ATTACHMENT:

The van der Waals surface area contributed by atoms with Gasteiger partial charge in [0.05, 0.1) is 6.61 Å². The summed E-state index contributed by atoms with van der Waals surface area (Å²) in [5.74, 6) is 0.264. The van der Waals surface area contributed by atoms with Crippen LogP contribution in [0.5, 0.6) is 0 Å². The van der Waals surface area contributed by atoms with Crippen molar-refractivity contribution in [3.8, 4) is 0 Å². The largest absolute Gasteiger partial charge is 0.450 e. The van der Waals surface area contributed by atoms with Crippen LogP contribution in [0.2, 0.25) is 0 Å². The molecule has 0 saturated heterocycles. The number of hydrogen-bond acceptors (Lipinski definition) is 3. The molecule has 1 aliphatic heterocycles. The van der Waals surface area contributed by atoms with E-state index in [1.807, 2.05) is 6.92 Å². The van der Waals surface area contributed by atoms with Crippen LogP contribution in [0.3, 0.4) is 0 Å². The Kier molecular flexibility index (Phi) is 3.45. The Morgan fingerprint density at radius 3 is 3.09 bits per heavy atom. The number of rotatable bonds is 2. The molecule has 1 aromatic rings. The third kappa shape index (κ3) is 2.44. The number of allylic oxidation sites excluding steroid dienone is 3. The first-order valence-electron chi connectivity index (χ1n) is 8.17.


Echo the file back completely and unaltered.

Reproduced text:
The van der Waals surface area contributed by atoms with Gasteiger partial charge in [0.05, 0.1) is 6.61 Å². The summed E-state index contributed by atoms with van der Waals surface area (Å²) in [5.74, 6) is 0.264. The van der Waals surface area contributed by atoms with Crippen LogP contribution in [0.5, 0.6) is 0 Å². The van der Waals surface area contributed by atoms with Crippen molar-refractivity contribution in [3.8, 4) is 0 Å². The largest absolute Gasteiger partial charge is 0.450 e. The van der Waals surface area contributed by atoms with Crippen LogP contribution in [0.2, 0.25) is 0 Å². The molecule has 0 saturated heterocycles. The number of hydrogen-bond acceptors (Lipinski definition) is 3. The molecule has 1 aliphatic heterocycles. The van der Waals surface area contributed by atoms with E-state index in [1.807, 2.05) is 6.92 Å². The van der Waals surface area contributed by atoms with Crippen LogP contribution in [0.3, 0.4) is 0 Å². The Kier molecular flexibility index (Phi) is 3.45. The Morgan fingerprint density at radius 3 is 3.09 bits per heavy atom. The number of rotatable bonds is 2. The molecule has 1 aromatic rings. The third kappa shape index (κ3) is 2.44. The number of allylic oxidation sites excluding steroid dienone is 3. The first-order valence-electron chi connectivity index (χ1n) is 8.17.